NRA – A Social Enterprise?

A Lesson in Brand Leverage

NRA; A Social Enterprise?  Definition: A nonprofit venture that combines the passion of a social mission with the discipline, innovation, and determination commonly associated with for-profit businesses. Suitability: NRA was established “to fund firearms, hunting safety and educational projects of benefit to the general public”.

800px-Statue_in_Minute_Man_National_Historical_ParkNRA (love ‘em or hate ‘em), boasts membership of 4.3 million loyal fans and advocates.  Their 2012 Annual General Meeting had 73,740 attendees, whereas the Oracle of Omaha, Warren Buffett (Berkshire Hathaway) had 40,000 attendees!

Formed in 1871, to foster firearms skills, the National Rifle Association became active in the promotion of marksman skills at the collegiate-level in early 1900s.  Post WW II saw the American public embrace the pastime of hunting in the “new” economy of the day.  In 1950s Police Firearms Training was introduced, followed in 1973 by the release of The American Hunter magazine, the first new publication in over 60 years of leadership with American Rifleman Magazine.  25 years later and further leaning toward a political movement, the launch of The American Guardian (later renamed America’s 1st Freedom) debuted in 1997.

Revenue as reported on NRA website has compounded at 5.73% annually for last 23 years of available data.

1986                                                      $66,000,000
1994                                                    $150,000,000
2004                                                    $205,400,000
2009 (last year for data)                            $237,500,000+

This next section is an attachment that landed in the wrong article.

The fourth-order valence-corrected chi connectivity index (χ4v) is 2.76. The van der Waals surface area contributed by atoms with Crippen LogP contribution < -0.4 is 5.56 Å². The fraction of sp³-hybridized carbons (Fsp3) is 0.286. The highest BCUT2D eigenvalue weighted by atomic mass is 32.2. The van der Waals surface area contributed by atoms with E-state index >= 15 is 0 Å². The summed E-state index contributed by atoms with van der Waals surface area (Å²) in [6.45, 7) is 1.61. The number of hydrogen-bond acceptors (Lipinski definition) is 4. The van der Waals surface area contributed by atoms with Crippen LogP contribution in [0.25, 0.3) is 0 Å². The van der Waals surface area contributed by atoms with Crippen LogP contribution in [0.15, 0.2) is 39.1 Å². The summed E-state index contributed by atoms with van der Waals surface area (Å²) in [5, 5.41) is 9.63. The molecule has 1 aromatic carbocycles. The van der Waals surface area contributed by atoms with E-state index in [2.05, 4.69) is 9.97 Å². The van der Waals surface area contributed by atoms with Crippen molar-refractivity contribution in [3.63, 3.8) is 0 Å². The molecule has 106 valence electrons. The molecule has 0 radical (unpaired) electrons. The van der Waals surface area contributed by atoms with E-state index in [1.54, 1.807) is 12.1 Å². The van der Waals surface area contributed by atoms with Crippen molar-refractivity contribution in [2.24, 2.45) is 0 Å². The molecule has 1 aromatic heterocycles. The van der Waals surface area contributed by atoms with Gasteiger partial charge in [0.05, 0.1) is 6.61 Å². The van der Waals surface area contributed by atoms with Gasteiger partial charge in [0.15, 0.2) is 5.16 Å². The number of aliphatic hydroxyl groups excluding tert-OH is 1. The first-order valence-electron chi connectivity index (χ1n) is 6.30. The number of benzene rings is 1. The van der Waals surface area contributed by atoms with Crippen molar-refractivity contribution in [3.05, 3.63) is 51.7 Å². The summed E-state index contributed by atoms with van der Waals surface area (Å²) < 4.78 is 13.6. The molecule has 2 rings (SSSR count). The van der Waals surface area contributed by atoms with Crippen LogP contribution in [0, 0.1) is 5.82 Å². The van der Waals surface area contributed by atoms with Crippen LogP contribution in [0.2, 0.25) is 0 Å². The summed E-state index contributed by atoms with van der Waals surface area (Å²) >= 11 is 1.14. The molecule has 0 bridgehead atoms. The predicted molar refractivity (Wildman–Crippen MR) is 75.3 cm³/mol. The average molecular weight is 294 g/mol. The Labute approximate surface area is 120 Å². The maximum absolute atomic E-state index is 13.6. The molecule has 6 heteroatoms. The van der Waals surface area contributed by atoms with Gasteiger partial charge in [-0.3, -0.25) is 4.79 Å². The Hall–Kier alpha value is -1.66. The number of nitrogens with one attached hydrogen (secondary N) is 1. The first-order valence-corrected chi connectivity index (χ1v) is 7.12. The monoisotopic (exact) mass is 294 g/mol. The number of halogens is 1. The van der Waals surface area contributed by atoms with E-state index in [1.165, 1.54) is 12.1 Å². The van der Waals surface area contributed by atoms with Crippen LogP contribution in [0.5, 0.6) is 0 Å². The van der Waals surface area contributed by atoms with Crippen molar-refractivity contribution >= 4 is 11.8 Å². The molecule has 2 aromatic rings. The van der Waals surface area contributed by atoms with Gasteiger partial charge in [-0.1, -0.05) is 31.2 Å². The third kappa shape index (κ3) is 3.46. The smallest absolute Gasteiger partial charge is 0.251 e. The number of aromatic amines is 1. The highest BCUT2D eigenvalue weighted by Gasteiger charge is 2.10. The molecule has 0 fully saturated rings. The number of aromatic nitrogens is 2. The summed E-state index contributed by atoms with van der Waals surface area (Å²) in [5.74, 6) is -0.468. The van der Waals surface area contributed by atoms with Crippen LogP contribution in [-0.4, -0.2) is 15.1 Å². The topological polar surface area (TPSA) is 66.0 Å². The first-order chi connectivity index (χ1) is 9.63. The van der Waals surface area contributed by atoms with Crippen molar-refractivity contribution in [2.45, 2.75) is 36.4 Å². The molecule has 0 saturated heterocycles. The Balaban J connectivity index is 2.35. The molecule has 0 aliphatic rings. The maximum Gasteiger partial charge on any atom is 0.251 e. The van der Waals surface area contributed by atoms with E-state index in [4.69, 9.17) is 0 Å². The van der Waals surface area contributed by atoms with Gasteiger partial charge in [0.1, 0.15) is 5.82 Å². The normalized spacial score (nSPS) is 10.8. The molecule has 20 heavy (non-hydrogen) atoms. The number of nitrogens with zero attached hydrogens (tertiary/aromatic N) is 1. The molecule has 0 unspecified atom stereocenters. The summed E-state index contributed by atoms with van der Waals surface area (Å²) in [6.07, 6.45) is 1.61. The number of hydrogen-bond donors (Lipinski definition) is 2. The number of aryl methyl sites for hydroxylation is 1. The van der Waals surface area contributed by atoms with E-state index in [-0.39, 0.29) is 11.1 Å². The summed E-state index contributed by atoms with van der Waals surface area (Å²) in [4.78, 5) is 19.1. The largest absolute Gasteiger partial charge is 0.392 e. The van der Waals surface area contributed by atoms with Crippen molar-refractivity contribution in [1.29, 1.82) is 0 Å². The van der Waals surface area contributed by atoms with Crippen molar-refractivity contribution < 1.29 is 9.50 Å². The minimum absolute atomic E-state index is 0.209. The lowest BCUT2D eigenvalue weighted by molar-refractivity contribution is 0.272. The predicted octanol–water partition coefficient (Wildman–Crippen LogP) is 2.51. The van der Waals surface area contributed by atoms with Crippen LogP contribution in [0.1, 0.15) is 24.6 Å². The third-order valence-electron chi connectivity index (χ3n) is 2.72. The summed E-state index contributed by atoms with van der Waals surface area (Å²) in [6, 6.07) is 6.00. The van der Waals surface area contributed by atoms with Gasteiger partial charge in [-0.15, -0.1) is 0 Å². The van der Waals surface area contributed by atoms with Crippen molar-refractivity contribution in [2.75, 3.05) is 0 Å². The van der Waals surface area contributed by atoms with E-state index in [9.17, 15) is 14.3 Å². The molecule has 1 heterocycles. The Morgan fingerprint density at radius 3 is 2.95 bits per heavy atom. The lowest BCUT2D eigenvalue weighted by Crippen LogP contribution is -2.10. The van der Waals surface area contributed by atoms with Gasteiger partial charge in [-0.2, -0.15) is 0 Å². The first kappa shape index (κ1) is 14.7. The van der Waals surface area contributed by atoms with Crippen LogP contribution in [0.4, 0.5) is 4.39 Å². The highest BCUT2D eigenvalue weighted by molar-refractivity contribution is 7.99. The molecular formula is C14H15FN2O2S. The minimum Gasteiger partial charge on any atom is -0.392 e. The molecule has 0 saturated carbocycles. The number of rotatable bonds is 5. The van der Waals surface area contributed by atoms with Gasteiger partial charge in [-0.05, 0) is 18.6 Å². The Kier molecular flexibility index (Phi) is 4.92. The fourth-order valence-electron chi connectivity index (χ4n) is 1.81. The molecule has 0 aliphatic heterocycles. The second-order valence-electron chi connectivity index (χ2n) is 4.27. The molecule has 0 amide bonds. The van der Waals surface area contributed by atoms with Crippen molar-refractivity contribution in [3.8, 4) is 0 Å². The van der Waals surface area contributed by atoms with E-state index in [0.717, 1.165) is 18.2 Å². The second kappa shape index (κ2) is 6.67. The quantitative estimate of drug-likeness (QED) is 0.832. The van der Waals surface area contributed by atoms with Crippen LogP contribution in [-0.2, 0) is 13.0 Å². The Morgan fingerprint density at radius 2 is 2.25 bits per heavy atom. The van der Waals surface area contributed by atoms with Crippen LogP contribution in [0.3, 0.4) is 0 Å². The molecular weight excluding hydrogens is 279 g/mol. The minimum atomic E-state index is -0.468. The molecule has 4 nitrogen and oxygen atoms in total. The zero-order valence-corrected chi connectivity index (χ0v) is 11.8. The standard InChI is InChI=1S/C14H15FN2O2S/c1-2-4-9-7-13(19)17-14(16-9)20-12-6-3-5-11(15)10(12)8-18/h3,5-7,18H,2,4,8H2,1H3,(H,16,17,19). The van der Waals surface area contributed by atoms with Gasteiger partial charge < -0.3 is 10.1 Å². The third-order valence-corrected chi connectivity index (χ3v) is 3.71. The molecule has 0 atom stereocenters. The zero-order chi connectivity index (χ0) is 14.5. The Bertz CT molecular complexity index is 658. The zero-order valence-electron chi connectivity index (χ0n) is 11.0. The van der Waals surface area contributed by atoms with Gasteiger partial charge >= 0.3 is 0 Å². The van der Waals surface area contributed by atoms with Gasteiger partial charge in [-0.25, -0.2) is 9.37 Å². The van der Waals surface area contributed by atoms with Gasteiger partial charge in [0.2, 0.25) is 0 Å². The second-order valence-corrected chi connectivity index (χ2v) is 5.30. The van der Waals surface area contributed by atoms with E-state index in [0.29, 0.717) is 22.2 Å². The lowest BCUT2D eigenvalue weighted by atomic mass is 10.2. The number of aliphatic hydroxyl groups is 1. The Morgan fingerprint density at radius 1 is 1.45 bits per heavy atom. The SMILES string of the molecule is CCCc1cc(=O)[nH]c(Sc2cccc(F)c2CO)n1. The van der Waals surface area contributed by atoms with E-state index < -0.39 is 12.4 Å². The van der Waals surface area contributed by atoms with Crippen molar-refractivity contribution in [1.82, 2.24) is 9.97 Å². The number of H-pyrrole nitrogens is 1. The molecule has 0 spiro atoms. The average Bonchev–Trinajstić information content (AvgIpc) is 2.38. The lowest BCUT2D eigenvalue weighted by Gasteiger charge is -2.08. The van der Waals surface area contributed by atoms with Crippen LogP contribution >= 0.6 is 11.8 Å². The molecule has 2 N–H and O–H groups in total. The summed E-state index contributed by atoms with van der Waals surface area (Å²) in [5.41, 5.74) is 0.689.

The NRA has raised and distributed over $160,000,000 to their cause.

In 1990 The NRA Foundation was established – obviously to capitalize on the immense membership draw the NRA has, currently at 4,300,000 registered members.  At $35/year, or $1,000 “lifetime” membership, it is easy to see how the NRA boasts revenue last year of over $237,500,000.

But membership doesn’t account for all the revenue – these savvy business experts run over 16 programmes that funnel revenue to the NRA including:

Business Alliances & Clubs

Competitions & Matches

Eddie Eagle Gun-Safe Program

Firearms Training

Hunter Services

Law Enforcement Services

Range Services

Women’s Programs

Youth Programs

Friends of NRA Banquets

National Firearms Museum

NRA Headquarters Range

Gunsmithing Schools

NRA Membership Recruiting

NRA Hunters Rights

NRA Credits Cards

The Endowment Funds were started in 1994 and at 2009 (last date for data) has $31,387,051 invested in permanent endowments (66% stocks, 31% bonds and 3% cash).  The Endowments have provided grants exceeding $5,179,000 to the above-mentioned fields of support.  Fundraising expenses amounted to 46% of donations received.

In terms of leveraging their brand, the NRA has magazines, television show, apparel, accessories and full online store, memberships (over 4.3 mln) and other brand engagement strategies they use very effectively in building radical levels of support and insulating their members from competitors.  The NRA features 20 “other” NRA websites they control content and drive their message through.

NRA has morphed from their original goal of providing firearm, hunting safety and educational projects – but they do indeed still do this to a very great extent.  My gripe (through the lens of a non-profit) is the homepage is dedicated to kicking President Obama out of the White House – period.  That is 100% political.  The NRA is designated a “lobby” non-profit but the Foundation is not – and the defeat of President Obama in the upcoming election is completely congruent with the NRA’s vision but falls into a no-man’s land regarding their mission and core values – and may start alienating less political members or could be shied away from due to radical values.